When I started to write this article, it came out as a rant, which seemed unprofessional. Assuming I should be professional, I pared the rant down to a summary of the way I feel about the current state of engineering practices.
“How many jobs are you going to win for me?” I have heard that question at every interview I ever had for an estimating position. As an independent estimator, I still hear it. The answer is none, at least not by myself. Estimators need to be enabled, as they are only one part of a group.
There is a debate going on in this country that few people know about. It has to do with a difference in estimating methods between the Eastern and Western United States. Generally, and I stress generally, the West measures branch (meaning conduit and wiring), and the East averages it.
It used to be easy to labor fixtures. I learned a lot about lamps and fixtures in the ’70s and memorized all the standard labor units 30 years ago. For a long time, nothing changed. Apply the standard labor unit, throw in the appropriate factors, and you’re done. Life was easy.
An electrical estimator has to deal with a lot of people, including general contractors, engineers and architects. Many estimators interact with vendors. How they treat those vendors can make a world of difference.
The role of an estimator has evolved, yet it remains rooted in the principles that defined it. A 41-year estimating veteran helps illustrate the means by which estimating has shifted and how the measure of the estimator’s skills plays a key role.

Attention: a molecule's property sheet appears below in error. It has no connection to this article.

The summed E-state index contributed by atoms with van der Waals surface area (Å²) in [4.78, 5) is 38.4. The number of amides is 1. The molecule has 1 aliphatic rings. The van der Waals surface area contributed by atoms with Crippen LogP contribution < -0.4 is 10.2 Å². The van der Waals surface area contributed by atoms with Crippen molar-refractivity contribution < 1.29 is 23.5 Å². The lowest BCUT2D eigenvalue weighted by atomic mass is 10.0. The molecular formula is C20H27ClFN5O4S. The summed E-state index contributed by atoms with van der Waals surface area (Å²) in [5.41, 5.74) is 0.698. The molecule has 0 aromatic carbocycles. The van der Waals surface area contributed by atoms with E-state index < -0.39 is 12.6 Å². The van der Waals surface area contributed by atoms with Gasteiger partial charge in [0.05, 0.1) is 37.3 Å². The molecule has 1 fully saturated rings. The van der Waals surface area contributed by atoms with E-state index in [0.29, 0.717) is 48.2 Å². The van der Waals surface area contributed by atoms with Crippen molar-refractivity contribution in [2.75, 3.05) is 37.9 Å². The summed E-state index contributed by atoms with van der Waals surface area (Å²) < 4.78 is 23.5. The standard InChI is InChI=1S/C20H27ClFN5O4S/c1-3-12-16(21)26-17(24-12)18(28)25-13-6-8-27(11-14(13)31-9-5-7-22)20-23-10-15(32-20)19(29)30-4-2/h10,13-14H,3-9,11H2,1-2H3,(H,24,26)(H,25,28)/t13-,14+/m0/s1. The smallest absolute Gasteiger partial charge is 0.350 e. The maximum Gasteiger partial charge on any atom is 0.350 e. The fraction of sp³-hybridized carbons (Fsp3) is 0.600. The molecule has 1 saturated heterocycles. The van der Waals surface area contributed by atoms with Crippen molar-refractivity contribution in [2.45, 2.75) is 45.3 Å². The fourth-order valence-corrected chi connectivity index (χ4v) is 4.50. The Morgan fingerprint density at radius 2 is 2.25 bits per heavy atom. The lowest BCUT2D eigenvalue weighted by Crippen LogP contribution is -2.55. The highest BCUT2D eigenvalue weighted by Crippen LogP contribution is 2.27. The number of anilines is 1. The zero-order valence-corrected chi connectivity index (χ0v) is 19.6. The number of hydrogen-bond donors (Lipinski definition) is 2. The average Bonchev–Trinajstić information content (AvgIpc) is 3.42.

For each forward-looking company that embraces building information modeling (BIM), tablets and time-capture technologies, there are two or three who still use spreadsheets to estimate and paper for daily reports and timesheets, according to a survey, “The 2012 Construction Estimating Benchmark Repo
To get an idea of how estimators operate, we continue last month’s discussion with H. Tom Browning, vice president, preconstruction of The Truland Group Inc., about how estimating work continues to develop and change.
Many estimators in today’s market attempt to bid any and all projects regardless of the type of work. The company’s need to secure work can cause some estimators to lose sight of one of the primary goals of an educated bid—understanding the true cost of a project as it relates to their company.
Competitive bidding in today’s electrical construction market is one of the most frustrating and challenging tasks the electrical estimator faces. Fewer projects to bid coupled with more competitors makes preparing a profitable bid price seem impossible at times.
There’s a lot to learn from stories. In our industry, there are many stories being told: crazy, scary stories about bids and deadlines, addendums and job walks. Stories like, “One time I forgot to enter the feeder conduits for the fourth-floor electrical room. We won the bid by pennies!
This article is for all you junior and associate estimators who are trying to decide what you want to be and do for the next 30-plus years of your lives. I’ll begin with a simple but very serious question: Do you want to be a career estimator?
Six years ago, I wrote, “[estimating] software technology is not going to dramatically change” (“Smart Buys,” Electrical Contractor, September 2005). Wow, was I ever wrong about that. It has changed quite dramatically.
I only have 1,200 words to tell you as much as I can about some of the best estimating software programs available on the market, so I’m not going to waste any of them chitchatting. Let’s get started in alphabetical order … YEE HA!
I recently spent a lot of time with a family member in a hospital. Not to worry. Everyone is fine, but while waiting for doctors and nurses to tell me what was going on, I couldn’t help but check out all the electrical installations that I’ve estimated so many times. I know. I’m sick.